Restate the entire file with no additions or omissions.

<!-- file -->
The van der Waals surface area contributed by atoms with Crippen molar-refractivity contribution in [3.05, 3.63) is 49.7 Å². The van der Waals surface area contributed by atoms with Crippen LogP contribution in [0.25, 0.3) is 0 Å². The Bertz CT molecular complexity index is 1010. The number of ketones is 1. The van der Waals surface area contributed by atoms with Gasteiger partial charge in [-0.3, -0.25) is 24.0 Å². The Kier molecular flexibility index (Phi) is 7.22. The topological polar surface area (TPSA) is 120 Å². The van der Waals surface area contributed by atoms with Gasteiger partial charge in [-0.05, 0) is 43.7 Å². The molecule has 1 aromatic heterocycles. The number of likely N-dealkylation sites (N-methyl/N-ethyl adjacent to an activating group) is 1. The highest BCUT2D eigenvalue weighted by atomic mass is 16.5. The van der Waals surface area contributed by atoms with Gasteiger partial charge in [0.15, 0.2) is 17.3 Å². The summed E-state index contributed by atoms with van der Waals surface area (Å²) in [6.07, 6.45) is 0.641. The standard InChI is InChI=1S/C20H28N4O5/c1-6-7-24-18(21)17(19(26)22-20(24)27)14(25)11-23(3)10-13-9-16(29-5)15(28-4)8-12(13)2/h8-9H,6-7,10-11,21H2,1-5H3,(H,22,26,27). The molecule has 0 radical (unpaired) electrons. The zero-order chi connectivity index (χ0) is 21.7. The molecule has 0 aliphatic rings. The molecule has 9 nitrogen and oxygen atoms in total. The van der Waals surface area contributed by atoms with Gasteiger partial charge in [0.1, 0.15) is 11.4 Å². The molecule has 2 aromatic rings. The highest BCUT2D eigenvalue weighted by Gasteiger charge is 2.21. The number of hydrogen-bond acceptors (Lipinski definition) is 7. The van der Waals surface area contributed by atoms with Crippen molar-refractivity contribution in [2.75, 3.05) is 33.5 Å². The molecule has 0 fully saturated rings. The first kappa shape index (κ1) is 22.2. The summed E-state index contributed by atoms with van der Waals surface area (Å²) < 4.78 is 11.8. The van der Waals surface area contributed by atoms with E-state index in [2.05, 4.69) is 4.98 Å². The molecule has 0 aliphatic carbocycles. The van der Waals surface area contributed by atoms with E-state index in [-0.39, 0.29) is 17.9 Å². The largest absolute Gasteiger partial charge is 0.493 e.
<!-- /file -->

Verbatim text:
The van der Waals surface area contributed by atoms with Crippen molar-refractivity contribution in [3.05, 3.63) is 49.7 Å². The van der Waals surface area contributed by atoms with Crippen LogP contribution in [0.25, 0.3) is 0 Å². The Bertz CT molecular complexity index is 1010. The number of ketones is 1. The van der Waals surface area contributed by atoms with Gasteiger partial charge in [-0.3, -0.25) is 24.0 Å². The Kier molecular flexibility index (Phi) is 7.22. The topological polar surface area (TPSA) is 120 Å². The van der Waals surface area contributed by atoms with Gasteiger partial charge in [-0.05, 0) is 43.7 Å². The molecule has 1 aromatic heterocycles. The number of likely N-dealkylation sites (N-methyl/N-ethyl adjacent to an activating group) is 1. The highest BCUT2D eigenvalue weighted by atomic mass is 16.5. The van der Waals surface area contributed by atoms with Gasteiger partial charge in [0.15, 0.2) is 17.3 Å². The summed E-state index contributed by atoms with van der Waals surface area (Å²) in [6.07, 6.45) is 0.641. The standard InChI is InChI=1S/C20H28N4O5/c1-6-7-24-18(21)17(19(26)22-20(24)27)14(25)11-23(3)10-13-9-16(29-5)15(28-4)8-12(13)2/h8-9H,6-7,10-11,21H2,1-5H3,(H,22,26,27). The molecule has 0 radical (unpaired) electrons. The zero-order chi connectivity index (χ0) is 21.7. The molecule has 0 aliphatic rings. The molecule has 9 nitrogen and oxygen atoms in total. The van der Waals surface area contributed by atoms with Gasteiger partial charge in [0.1, 0.15) is 11.4 Å². The molecule has 2 aromatic rings. The highest BCUT2D eigenvalue weighted by Gasteiger charge is 2.21. The number of hydrogen-bond acceptors (Lipinski definition) is 7. The van der Waals surface area contributed by atoms with Crippen molar-refractivity contribution in [2.75, 3.05) is 33.5 Å². The molecule has 0 fully saturated rings. The first kappa shape index (κ1) is 22.2. The summed E-state index contributed by atoms with van der Waals surface area (Å²) < 4.78 is 11.8. The van der Waals surface area contributed by atoms with E-state index in [2.05, 4.69) is 4.98 Å². The molecule has 0 aliphatic carbocycles. The van der Waals surface area contributed by atoms with E-state index in [-0.39, 0.29) is 17.9 Å². The largest absolute Gasteiger partial charge is 0.493 e.